The vaquita in the Gulf of California is the most endangered cetacean in the world. Most likely, no more than 10 animals are left. Its extinction is imminent — and some even say, it's for the best.
The Sea of Cortez, also called Gulf of California, between the Mexican mainland and the Baja California peninsula is one of the most biologically diverse seas on Earth.
According to the World Wildlife Fund (WWF), it's home to over 900 species of fish and hosts a wide range of endemic animals.
One is the vaquita (Phocoena sinus), the world's smallest cetacean. It's a grey porpoise up to 1.4 meters (55 inches) long, with dark rings around its eyes.
The vaquita is also the world's most endangered cetacean: Researchers estimate that somewhere between six and 22 are left, but very likely no more than 10.
Back in March, the Mexican Navy pulled yet another dead specimen out of the water.
Conservationists are losing hope. "I don't think we can save the vaquita," says Francisco Gomez Diaz, executive director of the Whale and Marine Science Museum in Baja California Sur.
He has been fighting for years to save the species from extinction in and around the Upper Gulf region where the last vaquitas live.
A rare sight: Two vaquitas surface in the Gulf of California. The elusive species is the smallest and most critically endangered cetacean in the world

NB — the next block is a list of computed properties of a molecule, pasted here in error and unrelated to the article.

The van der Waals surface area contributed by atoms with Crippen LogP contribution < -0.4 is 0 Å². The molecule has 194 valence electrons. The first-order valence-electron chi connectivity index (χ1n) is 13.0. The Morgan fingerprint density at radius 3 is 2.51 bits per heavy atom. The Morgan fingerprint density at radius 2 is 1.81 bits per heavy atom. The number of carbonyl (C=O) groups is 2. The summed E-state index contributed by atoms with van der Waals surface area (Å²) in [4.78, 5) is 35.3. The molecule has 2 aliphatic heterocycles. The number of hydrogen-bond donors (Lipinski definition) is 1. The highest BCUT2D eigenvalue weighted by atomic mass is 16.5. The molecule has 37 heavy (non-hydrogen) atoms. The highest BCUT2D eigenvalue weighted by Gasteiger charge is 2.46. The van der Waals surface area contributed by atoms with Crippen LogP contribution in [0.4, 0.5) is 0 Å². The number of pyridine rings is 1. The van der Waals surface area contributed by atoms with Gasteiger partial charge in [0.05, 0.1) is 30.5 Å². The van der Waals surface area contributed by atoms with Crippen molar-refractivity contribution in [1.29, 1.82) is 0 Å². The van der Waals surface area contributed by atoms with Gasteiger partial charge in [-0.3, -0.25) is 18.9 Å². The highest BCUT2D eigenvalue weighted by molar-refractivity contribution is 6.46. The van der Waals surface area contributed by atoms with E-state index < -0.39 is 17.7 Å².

But he and his crew have recently been forced to leave the area. It has become life-threatening to work in vaquita conservation, Gomez Diaz wrote in an email to DW.
"Organized crime has exceeded the authorities, and the federal government can't guarantee our security."
The Mexican upper Gulf region has turned from a peaceful rural area dominated by fishing villages into a conflict zone between illegal fishermen and the Mexican authorities, making saving the species more unlikely than ever.
Read more: Captivity: Last hope for saving the vaquita?
Discovered in 1958, the evasive vaquita lives in shallow lagoons in the upper Gulf of California.
Although never actively hunted, the species has been listed as critically endangered by the International Union for Conservation of Nature (IUCN) since 1966.
Their fate is intertwined with that of the totoaba, a fish species whose swim bladder is used in traditional Chinese medicine to treat all kinds of diseases.
Although trade with wild-caught totoabas is illegal under the Convention on International Trade in Endangered Species (CITES), fishing continues.
Because the two species are roughly the same size, the cetaceans get entangled in the gillnets set out for totoabas.
In May 2015, the Mexican government banned all gillnetting in the area where the last vaquitas live, including for other fish species beside the totoaba, and set up a marine refuge for the vaquita.
International demand for totoaba fish parts means critically endangered vaquitas are often accidentally caught and killed in gillnets set by fishermen
Fishermen impacted by the rescue plan were compensated by the government for their financial losses.
But that changed when the new government came to power in December.
Since then, financial support for fishermen has been slow in coming. And that has led to many of them taking matters into their own hands.
"Right now, both legal and illegal fishermen are working in the upper Gulf, inside and outside of the no-fishing zone," says Jorge Urban Ramirez, marine biologist at the Autonomous University of Baja California Sur in La Paz. "There are hundreds of nets around."